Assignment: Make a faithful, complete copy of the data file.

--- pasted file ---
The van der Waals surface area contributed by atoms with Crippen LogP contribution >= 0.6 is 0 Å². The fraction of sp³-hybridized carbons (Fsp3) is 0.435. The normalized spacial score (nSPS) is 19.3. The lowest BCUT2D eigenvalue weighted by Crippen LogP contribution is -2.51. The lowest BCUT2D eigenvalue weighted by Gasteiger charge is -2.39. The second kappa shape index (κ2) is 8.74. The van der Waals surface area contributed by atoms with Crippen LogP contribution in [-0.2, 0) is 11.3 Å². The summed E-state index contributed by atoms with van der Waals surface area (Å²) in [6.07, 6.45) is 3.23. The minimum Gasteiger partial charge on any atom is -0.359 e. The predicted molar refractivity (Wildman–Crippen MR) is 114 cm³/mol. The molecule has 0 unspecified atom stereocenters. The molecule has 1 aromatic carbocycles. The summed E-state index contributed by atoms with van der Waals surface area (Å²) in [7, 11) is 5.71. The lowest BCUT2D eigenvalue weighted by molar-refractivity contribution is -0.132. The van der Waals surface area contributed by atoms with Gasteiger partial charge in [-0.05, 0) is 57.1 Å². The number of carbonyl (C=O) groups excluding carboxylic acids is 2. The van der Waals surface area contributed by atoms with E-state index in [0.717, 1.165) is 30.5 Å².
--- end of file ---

The van der Waals surface area contributed by atoms with Crippen LogP contribution >= 0.6 is 0 Å². The fraction of sp³-hybridized carbons (Fsp3) is 0.435. The normalized spacial score (nSPS) is 19.3. The lowest BCUT2D eigenvalue weighted by Crippen LogP contribution is -2.51. The lowest BCUT2D eigenvalue weighted by Gasteiger charge is -2.39. The second kappa shape index (κ2) is 8.74. The van der Waals surface area contributed by atoms with Crippen LogP contribution in [-0.2, 0) is 11.3 Å². The summed E-state index contributed by atoms with van der Waals surface area (Å²) in [6.07, 6.45) is 3.23. The minimum Gasteiger partial charge on any atom is -0.359 e. The predicted molar refractivity (Wildman–Crippen MR) is 114 cm³/mol. The molecule has 0 unspecified atom stereocenters. The molecule has 1 aromatic carbocycles. The summed E-state index contributed by atoms with van der Waals surface area (Å²) in [7, 11) is 5.71. The lowest BCUT2D eigenvalue weighted by molar-refractivity contribution is -0.132. The van der Waals surface area contributed by atoms with Gasteiger partial charge in [-0.05, 0) is 57.1 Å². The number of carbonyl (C=O) groups excluding carboxylic acids is 2. The van der Waals surface area contributed by atoms with E-state index in [0.717, 1.165) is 30.5 Å².